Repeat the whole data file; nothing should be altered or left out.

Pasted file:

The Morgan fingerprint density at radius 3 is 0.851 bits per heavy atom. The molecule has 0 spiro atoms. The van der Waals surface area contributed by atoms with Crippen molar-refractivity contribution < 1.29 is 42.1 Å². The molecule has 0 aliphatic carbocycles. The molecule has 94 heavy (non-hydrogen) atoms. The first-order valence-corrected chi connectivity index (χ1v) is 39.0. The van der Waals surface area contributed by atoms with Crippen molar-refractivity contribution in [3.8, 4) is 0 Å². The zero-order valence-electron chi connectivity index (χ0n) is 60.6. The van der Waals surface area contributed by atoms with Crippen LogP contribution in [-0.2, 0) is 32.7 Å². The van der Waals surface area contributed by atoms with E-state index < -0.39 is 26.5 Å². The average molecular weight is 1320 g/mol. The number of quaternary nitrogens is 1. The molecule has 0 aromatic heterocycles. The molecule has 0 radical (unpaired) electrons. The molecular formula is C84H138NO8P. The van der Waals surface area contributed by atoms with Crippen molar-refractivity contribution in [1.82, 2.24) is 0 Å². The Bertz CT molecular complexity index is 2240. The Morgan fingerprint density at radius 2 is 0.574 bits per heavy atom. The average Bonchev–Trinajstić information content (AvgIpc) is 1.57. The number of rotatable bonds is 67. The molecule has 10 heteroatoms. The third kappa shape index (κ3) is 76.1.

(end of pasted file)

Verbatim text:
The Morgan fingerprint density at radius 3 is 0.851 bits per heavy atom. The molecule has 0 spiro atoms. The van der Waals surface area contributed by atoms with Crippen molar-refractivity contribution < 1.29 is 42.1 Å². The molecule has 0 aliphatic carbocycles. The molecule has 94 heavy (non-hydrogen) atoms. The first-order valence-corrected chi connectivity index (χ1v) is 39.0. The van der Waals surface area contributed by atoms with Crippen molar-refractivity contribution in [3.8, 4) is 0 Å². The zero-order valence-electron chi connectivity index (χ0n) is 60.6. The van der Waals surface area contributed by atoms with Crippen LogP contribution in [-0.2, 0) is 32.7 Å². The van der Waals surface area contributed by atoms with E-state index < -0.39 is 26.5 Å². The average molecular weight is 1320 g/mol. The number of quaternary nitrogens is 1. The molecule has 0 aromatic heterocycles. The molecule has 0 radical (unpaired) electrons. The molecular formula is C84H138NO8P. The van der Waals surface area contributed by atoms with Crippen molar-refractivity contribution in [1.82, 2.24) is 0 Å². The Bertz CT molecular complexity index is 2240. The Morgan fingerprint density at radius 2 is 0.574 bits per heavy atom. The average Bonchev–Trinajstić information content (AvgIpc) is 1.57. The number of rotatable bonds is 67. The molecule has 10 heteroatoms. The third kappa shape index (κ3) is 76.1.